Nov 24, 2015

One-rate models outperform two-rate models in site-specific dN/dS estimation

BioRxiv : the Preprint Server for Biology
Stephanie SpielmanClaus O Wilke

Abstract

Methods that infer site-specific dN/dS, the ratio of nonsynonymous to synonymous substi- tution rates, from coding data have been developed primarily to identify positively selected sites (dN/dS > 1). As a consequence, it is largely unknown how well different inference methods can infer dN/dS point estimates at individual sites. In particular, dN/dS may be estimated using either a one-rate approach, where dN/dS is parameterized as a single parameter, or a two-rate approach, in which dN and dS are estimated separately. While some have suggested that the two-rate paradigm may be preferred for positive-selection inference, the relative merits of these two paradigms for site-specific dN/dS estimation remain largely untested. Here, we systematically assess how accurately several popular inference frameworks infer site-specific dN/dS values using alignments simulated within a mutation-selection framework rather than within a dN/dS-based framework. As mutation-selection models describe long-term evolutionary constraints, our simulation approach further allows us to study under what conditions inferred dN/dS captures the underlying equilibrium evolutionary process. We find that one-rate inference models universally outperform two-rate ...Continue Reading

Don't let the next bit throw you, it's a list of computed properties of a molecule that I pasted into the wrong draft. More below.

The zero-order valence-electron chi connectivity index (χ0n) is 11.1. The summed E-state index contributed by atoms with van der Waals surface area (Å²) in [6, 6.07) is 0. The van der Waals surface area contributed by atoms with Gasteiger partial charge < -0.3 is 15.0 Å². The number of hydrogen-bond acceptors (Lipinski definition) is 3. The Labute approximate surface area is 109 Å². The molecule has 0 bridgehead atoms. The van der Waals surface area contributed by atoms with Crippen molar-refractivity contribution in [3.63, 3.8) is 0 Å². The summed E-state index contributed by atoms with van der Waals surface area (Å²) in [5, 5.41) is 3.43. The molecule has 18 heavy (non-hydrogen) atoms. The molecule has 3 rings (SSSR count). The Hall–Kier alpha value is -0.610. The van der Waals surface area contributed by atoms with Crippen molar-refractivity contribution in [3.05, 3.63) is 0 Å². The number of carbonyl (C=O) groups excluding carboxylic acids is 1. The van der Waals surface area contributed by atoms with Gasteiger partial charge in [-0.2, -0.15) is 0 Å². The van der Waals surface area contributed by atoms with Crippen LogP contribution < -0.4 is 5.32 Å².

• References
  • Citations

References

  • We're still populating references for this paper, please check back later.
  • References
  • Citations

Citations

  • This paper may not have been cited yet.

Mentioned in this Paper

Animal Cancer Model
Supernumerary Maxillary Right Lateral Primary Incisor
Site
Simulation
Mutation Abnormality
Paradigm

About this Paper

Related Feeds

BioRxiv & MedRxiv Preprints

BioRxiv and MedRxiv are the preprint servers for biology and health sciences respectively, operated by Cold Spring Harbor Laboratory. Here are the latest preprint articles (which are not peer-reviewed) from BioRxiv and MedRxiv.